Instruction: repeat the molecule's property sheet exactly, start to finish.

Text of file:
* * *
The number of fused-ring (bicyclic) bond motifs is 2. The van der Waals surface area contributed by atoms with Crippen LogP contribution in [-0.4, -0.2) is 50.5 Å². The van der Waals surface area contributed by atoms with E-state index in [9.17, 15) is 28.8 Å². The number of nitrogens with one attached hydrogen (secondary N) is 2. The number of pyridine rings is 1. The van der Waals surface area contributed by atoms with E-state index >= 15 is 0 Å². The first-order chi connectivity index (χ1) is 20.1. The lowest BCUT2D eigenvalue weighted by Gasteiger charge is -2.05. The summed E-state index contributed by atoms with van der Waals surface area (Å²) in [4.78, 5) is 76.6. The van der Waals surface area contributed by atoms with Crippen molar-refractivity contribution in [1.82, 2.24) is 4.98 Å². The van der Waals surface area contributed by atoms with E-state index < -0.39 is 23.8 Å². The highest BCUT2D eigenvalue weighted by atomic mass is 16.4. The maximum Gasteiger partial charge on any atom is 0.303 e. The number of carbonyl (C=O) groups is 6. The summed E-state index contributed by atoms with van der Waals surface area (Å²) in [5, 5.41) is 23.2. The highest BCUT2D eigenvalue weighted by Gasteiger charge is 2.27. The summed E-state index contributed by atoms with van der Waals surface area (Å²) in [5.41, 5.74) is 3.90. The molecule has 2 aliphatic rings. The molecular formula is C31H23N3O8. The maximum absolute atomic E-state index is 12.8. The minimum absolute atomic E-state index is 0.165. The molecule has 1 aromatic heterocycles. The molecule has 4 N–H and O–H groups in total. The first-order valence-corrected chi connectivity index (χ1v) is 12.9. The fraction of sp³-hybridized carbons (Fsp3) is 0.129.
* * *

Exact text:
The number of fused-ring (bicyclic) bond motifs is 2. The van der Waals surface area contributed by atoms with Crippen LogP contribution in [-0.4, -0.2) is 50.5 Å². The van der Waals surface area contributed by atoms with E-state index in [9.17, 15) is 28.8 Å². The number of nitrogens with one attached hydrogen (secondary N) is 2. The number of pyridine rings is 1. The van der Waals surface area contributed by atoms with E-state index >= 15 is 0 Å². The first-order chi connectivity index (χ1) is 20.1. The lowest BCUT2D eigenvalue weighted by Gasteiger charge is -2.05. The summed E-state index contributed by atoms with van der Waals surface area (Å²) in [4.78, 5) is 76.6. The van der Waals surface area contributed by atoms with Crippen molar-refractivity contribution in [1.82, 2.24) is 4.98 Å². The van der Waals surface area contributed by atoms with E-state index < -0.39 is 23.8 Å². The highest BCUT2D eigenvalue weighted by atomic mass is 16.4. The maximum Gasteiger partial charge on any atom is 0.303 e. The number of carbonyl (C=O) groups is 6. The summed E-state index contributed by atoms with van der Waals surface area (Å²) in [5, 5.41) is 23.2. The highest BCUT2D eigenvalue weighted by Gasteiger charge is 2.27. The summed E-state index contributed by atoms with van der Waals surface area (Å²) in [5.41, 5.74) is 3.90. The molecule has 2 aliphatic rings. The molecular formula is C31H23N3O8. The maximum absolute atomic E-state index is 12.8. The minimum absolute atomic E-state index is 0.165. The molecule has 1 aromatic heterocycles. The molecule has 4 N–H and O–H groups in total. The first-order valence-corrected chi connectivity index (χ1v) is 12.9. The fraction of sp³-hybridized carbons (Fsp3) is 0.129.